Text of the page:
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Tucson singer-songwriter gets national push with guitar company endorsement

Tucson singer-songwriter gets national push with guitar company endorsement

Casey Ryan is a 2021 Breedlove featured artist, which means the guitar company will promote him on a national stage.

Tucson singer-songwriter Casey Ryan has no clue what 2021 will hold or when he will find himself on stage performing for a live, in-person audience.

But when that time comes, he will have national marketing backing him up after signing on last month to be a national featured artist for Breedlove Guitars, the Bend, Oregon, guitar-maker that has a stable of national artists that it champions.

“It’s a really cool thing they are doing, and it’s kind of perfect timing because I have new music coming out in January,” Ryan said last month.

Ryan has been working with Breedlove since 2017, when a member of the company’s artist and repertory team discovered him playing a gig in Bend. The company provides free guitars to its artists as well as support for some regional live shows, Ryan said.

But as a national featured artist, Ryan has the full force of Breedlove’s marketing efforts behind him, which will include the company promoting his live shows and recorded music nationwide. In return, Ryan will showcase the company’s new guitar models and take over their blog and live-streamed concerts. He will also lead tutorials “and anything I want to do, which is pretty cool,” said Ryan, who has been playing Breedlove guitars for about a decade.

In late January, he plans to release “The Color of Joy,” a five-song EP that he wrote and produced over the past eight months of COVID-19 pandemic lockdowns and isolation. The songs come from reflecting on and reassessing “how my life has unfolded and the lessons I have learned,” explained Ryan, who moved to Tucson two years ago from his native Coeur d’Alene, Idaho, outside Spokane, Washington.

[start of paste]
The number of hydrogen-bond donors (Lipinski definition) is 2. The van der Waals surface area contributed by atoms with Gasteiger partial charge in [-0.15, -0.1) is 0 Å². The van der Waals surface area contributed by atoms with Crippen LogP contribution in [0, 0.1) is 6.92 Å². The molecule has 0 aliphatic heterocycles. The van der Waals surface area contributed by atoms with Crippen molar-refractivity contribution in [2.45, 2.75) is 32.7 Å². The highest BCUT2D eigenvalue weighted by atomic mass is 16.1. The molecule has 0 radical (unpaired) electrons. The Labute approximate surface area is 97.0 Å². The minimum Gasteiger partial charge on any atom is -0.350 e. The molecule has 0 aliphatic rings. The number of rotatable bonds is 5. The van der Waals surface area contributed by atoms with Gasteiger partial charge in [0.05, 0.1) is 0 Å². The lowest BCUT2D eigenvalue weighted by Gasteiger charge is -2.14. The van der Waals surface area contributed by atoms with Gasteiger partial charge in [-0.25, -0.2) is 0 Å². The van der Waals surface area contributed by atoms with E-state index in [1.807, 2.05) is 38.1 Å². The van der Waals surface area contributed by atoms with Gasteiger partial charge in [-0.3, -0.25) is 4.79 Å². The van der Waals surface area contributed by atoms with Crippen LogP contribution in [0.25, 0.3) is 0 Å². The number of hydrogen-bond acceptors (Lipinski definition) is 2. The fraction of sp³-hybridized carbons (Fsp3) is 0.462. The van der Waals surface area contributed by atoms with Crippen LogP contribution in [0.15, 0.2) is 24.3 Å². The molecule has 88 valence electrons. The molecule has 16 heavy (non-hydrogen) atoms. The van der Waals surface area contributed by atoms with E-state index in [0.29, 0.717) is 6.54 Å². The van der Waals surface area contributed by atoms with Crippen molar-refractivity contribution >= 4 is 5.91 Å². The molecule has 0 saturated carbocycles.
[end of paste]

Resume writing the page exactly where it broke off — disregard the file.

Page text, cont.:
“I am very proud of it,” he said. “Through the process, it all felt very organic. It felt like the lyrics were coming out of me, and I wasn’t writing them.”

The EP includes a pair of piano songs and three acoustic guitar-centered songs that feature more aggressive elements including background synthesizers, heavier bass drums and harmonic loops and hooks in the chorus and melodies that elevate the songs’ contemporary pop sound. Ryan, who describes his music as melancholy, said the project has “sad lyrics with a happy melody and that creates a feeling of the songs being warm as opposed to being dark and sad.”

The EP is the latest in Ryan’s growing catalogue of recordings. In the six years that he has done music full time, he has released two full-length albums and one eight-track LP as well as several singles.

Until COVID-19 hit last year, Ryan, who has a doctorate in clinical psychology, had been doing more than 200 shows a year throughout the West Coast and Northwest. He spent most of the year at home, working on the EP and doing online streamed concerts until he got an invite in October to do a live show as part of Hotel Congress’ outdoor Plaza stage series.

“It was equal parts beautiful and rewarding, and feeling connected to people for the first time in that long was just crazy,” he said of that show before a small, socially-distanced audience. “Just being able to share art with people after so many months of not being able to do it … it was beautiful. It felt really good, and it was just more motivating for me to keep continuing to be better at what I’m doing.”

Since then, Ryan has done two other Congress shows and a show at Union Public House in St. Philip’s Plaza on its newly constructed outdoor courtyard stage. He is in talks with venues around the country about doing shows this summer or next fall as the pandemic situation eases.

But, “it’s kind of hard to plan for the future when you don’t know what the future holds,” he said.

Contact reporter Cathalena E. Burch at On Twitter @Starburch{/span}

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